International Year of Light
2015 was the International Year of Light (IYOL), a global initiative that highlighted the importance of light and optical technologies. Heriot-Watt University researchers are pioneers in many aspects of light-based research, including photonics and microscopics, and we showcased their research in a series of events throughout 2015.
Scottish launch event
The official Scottish launch of IYOL took place at the Royal Society of Edinburgh. This global initiative, introduced by the UN, aims to highlight the importance of light and optical technologies. Heriot-Watt is ideally placed to showcase how crucial light is to the existence of life on earth, and the ways in which it plays an important role in shaping our society through medicine, communications, technology and culture.
It’s fantastic to bring our research out of the lab and engage with the public. It was great to talk to so many young people and encourage the next generation of scientists.
During the day, schools from across Scotland were enlightened by the array of exhibits from coral fluorescence and glowing proteins to the importance of light for sign language and sleep. Future physicists, chemists, biologists and more got the chance to see and interact with research that many had never even imagined.
The evening event marked the official launch, with the Big Bang symbolised by a trumpeter, and talks by Professor Malcolm Longair CBE FRS FRSE, University of Cambridge, and Professor Robert Crawford FRSE, University of St Andrews. Over 300 people attended the evening event, and were impressed by the diversity of light-based research taking place across Scotland.
Six exhibits from across five of the University schools took part in the event, including Dr. Jonathan Leach, Assistant Professor, School of Engineering and Physical Sciences, who said: "It’s fantastic to bring our research out of the lab and engage with the public. It was great to talk to so many young people and encourage the next generation of scientists."
The event was sponsored by the Scottish Funding Council as part of the programme for IYOL 2015.
The EnLightenment project distributed smartphone microscope kits to schools across Scotland. Children built the microscopes and took their own images of life in miniature as part of a 'Spot-On' micro images competition that saw more than 500 images uploaded, and prizes awarded by Prof. Jim Al-Khalili at the illumiNations event (see below) at Heriot-Watt.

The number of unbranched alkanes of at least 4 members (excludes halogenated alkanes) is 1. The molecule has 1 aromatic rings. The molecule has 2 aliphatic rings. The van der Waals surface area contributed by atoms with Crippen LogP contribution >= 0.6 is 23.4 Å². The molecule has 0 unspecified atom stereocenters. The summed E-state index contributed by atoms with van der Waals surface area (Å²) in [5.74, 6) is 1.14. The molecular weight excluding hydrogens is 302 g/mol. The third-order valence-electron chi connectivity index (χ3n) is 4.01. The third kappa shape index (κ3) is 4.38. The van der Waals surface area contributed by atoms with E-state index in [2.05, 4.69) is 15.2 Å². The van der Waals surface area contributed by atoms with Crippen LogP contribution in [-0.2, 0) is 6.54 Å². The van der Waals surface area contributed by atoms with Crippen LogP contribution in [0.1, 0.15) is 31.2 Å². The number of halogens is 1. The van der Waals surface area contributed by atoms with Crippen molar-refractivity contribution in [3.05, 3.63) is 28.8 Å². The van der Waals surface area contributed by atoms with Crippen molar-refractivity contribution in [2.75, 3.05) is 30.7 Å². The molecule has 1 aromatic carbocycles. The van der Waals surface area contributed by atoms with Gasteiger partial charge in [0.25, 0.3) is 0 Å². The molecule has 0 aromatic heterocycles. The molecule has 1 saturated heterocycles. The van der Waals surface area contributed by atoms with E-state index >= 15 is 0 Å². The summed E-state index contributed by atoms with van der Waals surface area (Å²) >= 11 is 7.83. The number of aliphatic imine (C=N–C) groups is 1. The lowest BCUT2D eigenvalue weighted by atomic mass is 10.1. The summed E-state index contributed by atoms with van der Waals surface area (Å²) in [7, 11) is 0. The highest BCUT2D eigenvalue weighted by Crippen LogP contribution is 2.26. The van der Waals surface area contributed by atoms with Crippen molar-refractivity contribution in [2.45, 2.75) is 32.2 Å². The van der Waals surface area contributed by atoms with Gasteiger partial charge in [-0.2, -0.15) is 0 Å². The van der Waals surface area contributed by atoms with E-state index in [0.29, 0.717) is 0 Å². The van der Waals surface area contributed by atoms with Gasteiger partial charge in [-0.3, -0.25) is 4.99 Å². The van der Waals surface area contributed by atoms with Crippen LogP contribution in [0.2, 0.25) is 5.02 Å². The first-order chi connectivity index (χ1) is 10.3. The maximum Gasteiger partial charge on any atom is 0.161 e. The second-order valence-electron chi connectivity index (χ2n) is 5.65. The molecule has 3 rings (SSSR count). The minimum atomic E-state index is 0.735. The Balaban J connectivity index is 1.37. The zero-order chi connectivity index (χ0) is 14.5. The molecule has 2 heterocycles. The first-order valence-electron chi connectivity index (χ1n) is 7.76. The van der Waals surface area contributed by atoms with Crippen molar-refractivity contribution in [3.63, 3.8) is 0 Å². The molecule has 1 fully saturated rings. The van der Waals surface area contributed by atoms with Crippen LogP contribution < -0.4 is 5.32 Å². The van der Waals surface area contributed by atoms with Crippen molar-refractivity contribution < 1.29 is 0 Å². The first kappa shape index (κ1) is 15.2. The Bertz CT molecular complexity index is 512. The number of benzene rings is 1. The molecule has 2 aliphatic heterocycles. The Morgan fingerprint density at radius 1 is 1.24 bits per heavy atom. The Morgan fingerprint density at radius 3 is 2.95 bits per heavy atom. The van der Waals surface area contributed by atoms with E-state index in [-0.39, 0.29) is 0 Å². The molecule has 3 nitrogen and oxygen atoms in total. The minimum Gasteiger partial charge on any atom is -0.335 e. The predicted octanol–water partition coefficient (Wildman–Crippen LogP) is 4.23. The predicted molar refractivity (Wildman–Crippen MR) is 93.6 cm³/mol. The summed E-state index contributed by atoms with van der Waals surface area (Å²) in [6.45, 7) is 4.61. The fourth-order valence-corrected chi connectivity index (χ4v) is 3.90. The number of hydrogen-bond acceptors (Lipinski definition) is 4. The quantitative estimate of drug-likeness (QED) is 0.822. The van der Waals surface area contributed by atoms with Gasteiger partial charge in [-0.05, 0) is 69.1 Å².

'EnLightenment: Build it, See it, Show it' was sponsored by the Wellcome Trust, Olympus, Leica, and the EPSRC Impact Acceleration Account.
Throughout IYOL, there were opportunities to take park in free workshops and attend lectures from our scientists and researchers.
Highlights included ‘EnLightenment: Molecules, Brains, Light & Art’ at the Edinburgh Science Festival, the Incredible Power of Light exhibition at the Scottish Parliament and photography workshops at a range of venues.
As part of IYOL, Professor Rory Duncan and Dr Paul Dalgarno from the Institute of Biological Chemistry, Biophysics and Bioengineering explored the new and amazing techniques they are using at the Edinburgh Super Resolution Imaging Consortium (ESRIC).
They enlightened the audience on the untold revolution in microscopy, where the unusual alliance between marine biologists, some fluorescent undersea creatures, physics, chemistry, engineering and mathematics has allowed biologists to see the breathtaking beauty inside working nerve cells.
We were delighted to host illumiNations – the Closing Ceremony of the UN International Year of Light in Scotland, at the Heriot-Watt University Conference Centre on 2nd December 2015.
The events brought together hundreds of schoolchildren and members of the public to learn about the amazing research conducted across Scotland in optics and light.
The highlight of this event was a lecture by Professor Jim Al-Khalili, the BBC science communicator and broadcaster called 'A Brief History of Light: what the medieval world knew about optics'.
Prof. Al-Khalili also presented the awards for the Spot-on Micro Image competition.
Prior to the event, we showcased an illuminating outdoor light show and indoor photo and science exhibitions. The event was live-streamed across Scotland and the world, with Spanish, German and French interpreters from the School of Social Sciences.